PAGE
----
Before he became vice mayor of Miami Shores, Daniel Marinberg moved to the community in August 2019, thinking there were a number of ways he might be able to assist the Village.
So he decided to run for office and was elected in April 2021 as the second-highest vote-getter, missing first place — and the position of mayor — by 23 votes or so.
“I believe I am the second-ever openly LGBTQ individual elected to the Village Council in Miami Shores,” Marinberg proudly said.
Within the last two weeks, the Miami Shores Village successfully and unanimously approved its first Human Rights ordinance. Marinberg said Miami Shores has become a highly diverse community with one of the highest concentrations of same-sex households in the country.
“Although we had a welcoming and warm community, we had not codified the types of protections that should be codified for multiple groups of people, including the LGBTQ community,” Marinberg said. “Miami Shores was also losing points on its Human Rights Campaign Municipal Equality Index for the lack of codified protections.”
Marinberg said when he was campaigning for his position in the Village, one of the key promises of his campaign was to provide for greater visibility and accessibility for Pride-related activities and displays and to provide for legal protections for the community.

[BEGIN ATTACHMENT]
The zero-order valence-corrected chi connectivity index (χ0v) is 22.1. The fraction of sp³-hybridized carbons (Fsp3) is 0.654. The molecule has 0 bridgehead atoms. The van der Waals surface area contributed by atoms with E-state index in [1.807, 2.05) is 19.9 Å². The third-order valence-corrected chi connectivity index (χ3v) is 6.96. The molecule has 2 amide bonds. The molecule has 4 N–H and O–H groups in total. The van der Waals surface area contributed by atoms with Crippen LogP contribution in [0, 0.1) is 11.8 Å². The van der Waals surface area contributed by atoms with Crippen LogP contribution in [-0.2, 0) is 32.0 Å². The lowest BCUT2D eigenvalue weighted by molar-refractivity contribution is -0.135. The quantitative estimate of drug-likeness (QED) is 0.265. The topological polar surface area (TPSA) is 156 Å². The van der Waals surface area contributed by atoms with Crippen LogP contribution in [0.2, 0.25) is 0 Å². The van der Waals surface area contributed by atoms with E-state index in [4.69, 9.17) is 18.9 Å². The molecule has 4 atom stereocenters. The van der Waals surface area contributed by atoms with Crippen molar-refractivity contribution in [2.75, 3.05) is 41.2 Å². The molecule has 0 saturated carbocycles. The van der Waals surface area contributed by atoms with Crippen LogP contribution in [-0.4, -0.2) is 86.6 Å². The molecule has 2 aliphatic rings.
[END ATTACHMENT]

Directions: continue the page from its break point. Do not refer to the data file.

“We have accomplished both,” Marinberg said.
This past June was the first-ever display of Pride in Miami Shores with banners and events in the Village. Beginning in May, the Village Council started the process of drafting and passing the Human Rights Ordinance.
“The ordinance protects against discrimination in housing and employment for the LGBTQ community, as well as numerous other groups that face discrimination,” Marinberg said. “We borrowed language from the Pinecrest ordinance, from Miami-Dade County definitions and from portions of the proposed federal Equality Act to create our ordinance in Miami Shores.”
While sitting on the Board of the National LGBTQ Task Force, chairing its 25th annual Gala this year and philanthropically supporting many other local LGBTQ organizations, Marinberg said, “For me, it was critical to ensure that the law in Miami Shores provided protections for our community and was a strong indicator that the Miami Shores Village is welcoming, supportive and protective of its LGBTQ residents.”
Marinberg added: “The question is often raised why we can’t just rely on county protections and provisions. For me, it is critical that we have the strongest protections at the local level as that is where we control our own destiny. Rights can be taken away, impaired or altered at other levels of government, but if we maintain the strictest and strongest standards at our own local level, then we are sure to keep our own beliefs as to the protections that should be afforded to all groups alive and well in our communities.”
Miami Shores is primarily a bedroom community for those working in Greater Miami and has a sizable retired population. The Village is mostly single-family residential homes with very few multi-family units and only two small commercial areas along Northeast Second Avenue and Biscayne Boulevard.
For more information about the Village of Miami Shores, go to www.miamishoresvillage.com.